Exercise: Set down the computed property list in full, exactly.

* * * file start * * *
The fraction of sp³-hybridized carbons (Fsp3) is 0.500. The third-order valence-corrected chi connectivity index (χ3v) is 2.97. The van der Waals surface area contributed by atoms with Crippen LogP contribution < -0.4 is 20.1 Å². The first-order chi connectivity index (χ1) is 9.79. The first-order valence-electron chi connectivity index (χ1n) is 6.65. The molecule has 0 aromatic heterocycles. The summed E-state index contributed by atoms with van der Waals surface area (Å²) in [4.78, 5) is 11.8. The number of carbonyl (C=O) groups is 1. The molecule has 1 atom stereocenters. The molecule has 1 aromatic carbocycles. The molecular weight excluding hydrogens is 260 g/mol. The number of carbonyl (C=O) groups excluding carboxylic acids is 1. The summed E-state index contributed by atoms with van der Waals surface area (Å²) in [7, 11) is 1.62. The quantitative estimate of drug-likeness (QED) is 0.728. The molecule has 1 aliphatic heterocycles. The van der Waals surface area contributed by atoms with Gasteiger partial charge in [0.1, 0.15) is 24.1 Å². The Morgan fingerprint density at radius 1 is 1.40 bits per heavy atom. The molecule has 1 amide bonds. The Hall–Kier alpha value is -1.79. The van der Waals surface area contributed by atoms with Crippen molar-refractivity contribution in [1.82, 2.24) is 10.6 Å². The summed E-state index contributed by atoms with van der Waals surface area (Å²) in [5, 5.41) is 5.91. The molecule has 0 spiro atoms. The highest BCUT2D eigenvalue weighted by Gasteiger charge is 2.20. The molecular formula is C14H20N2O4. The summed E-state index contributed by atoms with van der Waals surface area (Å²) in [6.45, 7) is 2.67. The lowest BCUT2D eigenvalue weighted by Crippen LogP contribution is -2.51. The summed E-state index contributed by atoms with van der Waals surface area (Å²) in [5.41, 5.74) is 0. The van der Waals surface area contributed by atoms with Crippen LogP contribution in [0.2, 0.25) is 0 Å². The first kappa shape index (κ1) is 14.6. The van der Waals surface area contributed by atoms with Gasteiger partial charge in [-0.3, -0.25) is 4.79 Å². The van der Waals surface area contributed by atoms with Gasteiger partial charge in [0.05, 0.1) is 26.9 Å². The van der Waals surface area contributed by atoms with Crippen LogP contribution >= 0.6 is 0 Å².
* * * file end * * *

The fraction of sp³-hybridized carbons (Fsp3) is 0.500. The third-order valence-corrected chi connectivity index (χ3v) is 2.97. The van der Waals surface area contributed by atoms with Crippen LogP contribution < -0.4 is 20.1 Å². The first-order chi connectivity index (χ1) is 9.79. The first-order valence-electron chi connectivity index (χ1n) is 6.65. The molecule has 0 aromatic heterocycles. The summed E-state index contributed by atoms with van der Waals surface area (Å²) in [4.78, 5) is 11.8. The number of carbonyl (C=O) groups is 1. The molecule has 1 atom stereocenters. The molecule has 1 aromatic carbocycles. The molecular weight excluding hydrogens is 260 g/mol. The number of carbonyl (C=O) groups excluding carboxylic acids is 1. The summed E-state index contributed by atoms with van der Waals surface area (Å²) in [7, 11) is 1.62. The quantitative estimate of drug-likeness (QED) is 0.728. The molecule has 1 aliphatic heterocycles. The van der Waals surface area contributed by atoms with Gasteiger partial charge in [0.1, 0.15) is 24.1 Å². The Morgan fingerprint density at radius 1 is 1.40 bits per heavy atom. The molecule has 1 amide bonds. The Hall–Kier alpha value is -1.79. The van der Waals surface area contributed by atoms with Crippen molar-refractivity contribution in [1.82, 2.24) is 10.6 Å². The summed E-state index contributed by atoms with van der Waals surface area (Å²) in [5, 5.41) is 5.91. The molecule has 0 spiro atoms. The highest BCUT2D eigenvalue weighted by Gasteiger charge is 2.20. The molecular formula is C14H20N2O4. The summed E-state index contributed by atoms with van der Waals surface area (Å²) in [6.45, 7) is 2.67. The lowest BCUT2D eigenvalue weighted by Crippen LogP contribution is -2.51. The summed E-state index contributed by atoms with van der Waals surface area (Å²) in [5.41, 5.74) is 0. The van der Waals surface area contributed by atoms with Crippen LogP contribution in [0.2, 0.25) is 0 Å². The first kappa shape index (κ1) is 14.6. The van der Waals surface area contributed by atoms with Gasteiger partial charge in [-0.3, -0.25) is 4.79 Å². The van der Waals surface area contributed by atoms with Gasteiger partial charge in [0.05, 0.1) is 26.9 Å². The van der Waals surface area contributed by atoms with Crippen LogP contribution >= 0.6 is 0 Å².